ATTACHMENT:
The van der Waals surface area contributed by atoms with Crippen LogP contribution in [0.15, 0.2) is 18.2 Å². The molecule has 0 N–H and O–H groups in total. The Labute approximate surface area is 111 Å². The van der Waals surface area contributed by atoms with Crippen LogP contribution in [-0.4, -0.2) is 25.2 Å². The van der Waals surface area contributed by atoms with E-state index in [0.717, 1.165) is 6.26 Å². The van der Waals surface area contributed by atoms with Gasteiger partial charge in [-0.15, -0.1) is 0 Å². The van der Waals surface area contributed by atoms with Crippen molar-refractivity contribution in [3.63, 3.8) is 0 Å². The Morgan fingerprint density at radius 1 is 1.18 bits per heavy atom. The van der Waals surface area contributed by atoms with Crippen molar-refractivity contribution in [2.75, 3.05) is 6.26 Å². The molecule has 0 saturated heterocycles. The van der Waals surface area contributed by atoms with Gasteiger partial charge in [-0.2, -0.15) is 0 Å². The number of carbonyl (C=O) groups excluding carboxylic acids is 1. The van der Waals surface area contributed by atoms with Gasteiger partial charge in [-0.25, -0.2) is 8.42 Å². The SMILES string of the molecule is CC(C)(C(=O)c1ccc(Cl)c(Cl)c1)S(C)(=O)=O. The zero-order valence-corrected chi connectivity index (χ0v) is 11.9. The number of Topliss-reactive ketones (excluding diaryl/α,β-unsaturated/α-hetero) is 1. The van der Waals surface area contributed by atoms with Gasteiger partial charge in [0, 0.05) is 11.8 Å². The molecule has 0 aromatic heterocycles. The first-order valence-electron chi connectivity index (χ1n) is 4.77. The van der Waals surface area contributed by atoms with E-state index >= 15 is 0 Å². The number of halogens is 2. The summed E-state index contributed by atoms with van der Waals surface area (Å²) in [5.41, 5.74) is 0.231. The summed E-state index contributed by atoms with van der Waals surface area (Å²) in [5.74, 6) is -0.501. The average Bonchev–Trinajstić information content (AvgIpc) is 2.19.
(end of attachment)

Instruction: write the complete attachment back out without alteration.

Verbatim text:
The van der Waals surface area contributed by atoms with Crippen LogP contribution in [0.15, 0.2) is 18.2 Å². The molecule has 0 N–H and O–H groups in total. The Labute approximate surface area is 111 Å². The van der Waals surface area contributed by atoms with Crippen LogP contribution in [-0.4, -0.2) is 25.2 Å². The van der Waals surface area contributed by atoms with E-state index in [0.717, 1.165) is 6.26 Å². The van der Waals surface area contributed by atoms with Gasteiger partial charge in [-0.15, -0.1) is 0 Å². The van der Waals surface area contributed by atoms with Crippen molar-refractivity contribution in [3.63, 3.8) is 0 Å². The Morgan fingerprint density at radius 1 is 1.18 bits per heavy atom. The van der Waals surface area contributed by atoms with Crippen molar-refractivity contribution in [2.75, 3.05) is 6.26 Å². The molecule has 0 saturated heterocycles. The van der Waals surface area contributed by atoms with Gasteiger partial charge in [-0.2, -0.15) is 0 Å². The number of carbonyl (C=O) groups excluding carboxylic acids is 1. The van der Waals surface area contributed by atoms with Gasteiger partial charge in [-0.25, -0.2) is 8.42 Å². The SMILES string of the molecule is CC(C)(C(=O)c1ccc(Cl)c(Cl)c1)S(C)(=O)=O. The zero-order valence-corrected chi connectivity index (χ0v) is 11.9. The number of Topliss-reactive ketones (excluding diaryl/α,β-unsaturated/α-hetero) is 1. The van der Waals surface area contributed by atoms with Gasteiger partial charge in [0, 0.05) is 11.8 Å². The molecule has 0 aromatic heterocycles. The first-order valence-electron chi connectivity index (χ1n) is 4.77. The van der Waals surface area contributed by atoms with E-state index >= 15 is 0 Å². The number of halogens is 2. The summed E-state index contributed by atoms with van der Waals surface area (Å²) in [5.41, 5.74) is 0.231. The summed E-state index contributed by atoms with van der Waals surface area (Å²) in [5.74, 6) is -0.501. The average Bonchev–Trinajstić information content (AvgIpc) is 2.19.